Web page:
Revolutions
http://blog.revolutionanalytics.com/
Daily news about using open source R for big data analysis, predictive modeling, data science, and visualization since 2008en-US2017-07-26T12:30:05-07:00Introducing Joyplots
http://blog.revolutionanalytics.com/2017/07/joyplots.html
This is a joyplot: a series of histograms, density plots or time series for a number of data segments, all aligned to the same horizontal scale and presented with a slight overlap. Peak time for sports and leisure #dataviz. About time for a joyplot; might do a write-up on them. #rstats code at https://t.co/Q2AgW068Wa pic.twitter.com/SVT6pkB2hB — Henrik Lindberg (@hnrklndbrg) July 8, 2017 The name "Joy Plot" was apparently coined by Jenny Bryan in April 2017, in response to one of Lindberg's earlier visualizations using this style. (The community appears to have settled on 'joyplot' since then.) The name refers to...<p>This is a <strong>joyplot</strong>: a series of histograms, density plots or time series for a number of data segments, all aligned to the same horizontal scale and presented with a slight overlap.</p>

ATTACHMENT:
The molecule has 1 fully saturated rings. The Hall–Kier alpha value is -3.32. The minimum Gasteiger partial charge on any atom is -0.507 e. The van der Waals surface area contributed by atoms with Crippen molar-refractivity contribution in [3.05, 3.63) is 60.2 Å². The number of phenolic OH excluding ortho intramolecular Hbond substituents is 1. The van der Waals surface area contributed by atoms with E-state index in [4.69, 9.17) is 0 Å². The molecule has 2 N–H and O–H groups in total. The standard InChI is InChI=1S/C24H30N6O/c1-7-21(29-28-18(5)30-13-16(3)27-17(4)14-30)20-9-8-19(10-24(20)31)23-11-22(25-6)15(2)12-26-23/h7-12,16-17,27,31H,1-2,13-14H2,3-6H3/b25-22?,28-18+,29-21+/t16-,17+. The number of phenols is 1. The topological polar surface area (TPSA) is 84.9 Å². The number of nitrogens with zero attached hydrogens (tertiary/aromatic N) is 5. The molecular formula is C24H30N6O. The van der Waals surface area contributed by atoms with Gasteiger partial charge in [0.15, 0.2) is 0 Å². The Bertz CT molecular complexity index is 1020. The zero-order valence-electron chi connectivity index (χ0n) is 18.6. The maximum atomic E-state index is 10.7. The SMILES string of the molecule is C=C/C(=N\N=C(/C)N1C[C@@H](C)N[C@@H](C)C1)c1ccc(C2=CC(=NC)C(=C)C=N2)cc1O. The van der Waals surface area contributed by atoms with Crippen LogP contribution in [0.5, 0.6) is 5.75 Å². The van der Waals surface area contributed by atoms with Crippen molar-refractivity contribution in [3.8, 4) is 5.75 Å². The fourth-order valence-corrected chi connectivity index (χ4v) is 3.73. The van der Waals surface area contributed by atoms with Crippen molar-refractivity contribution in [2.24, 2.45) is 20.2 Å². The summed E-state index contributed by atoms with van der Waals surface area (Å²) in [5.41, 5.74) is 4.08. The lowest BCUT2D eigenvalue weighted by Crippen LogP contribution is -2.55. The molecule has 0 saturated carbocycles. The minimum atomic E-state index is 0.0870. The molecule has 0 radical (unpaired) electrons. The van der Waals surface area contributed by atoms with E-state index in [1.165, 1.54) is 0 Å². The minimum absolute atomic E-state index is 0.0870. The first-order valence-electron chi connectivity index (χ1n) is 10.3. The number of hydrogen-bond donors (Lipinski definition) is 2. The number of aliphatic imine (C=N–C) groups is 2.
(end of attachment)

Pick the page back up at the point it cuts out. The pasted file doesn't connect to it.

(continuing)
<blockquote class="twitter-tweet" data-lang="en">
<p dir="ltr" lang="en">Peak time for sports and leisure <a href="https://twitter.com/hashtag/dataviz?src=hash">#dataviz</a>. About time for a joyplot; might do a write-up on them. <a href="https://twitter.com/hashtag/rstats?src=hash">#rstats</a> code at <a href="https://t.co/Q2AgW068Wa">https://t.co/Q2AgW068Wa</a> <a href="https://t.co/SVT6pkB2hB">pic.twitter.com/SVT6pkB2hB</a></p>
— Henrik Lindberg (@hnrklndbrg) <a href="https://twitter.com/hnrklndbrg/status/883675698300420098">July 8, 2017</a></blockquote>
<script src="//platform.twitter.com/widgets.js"></script>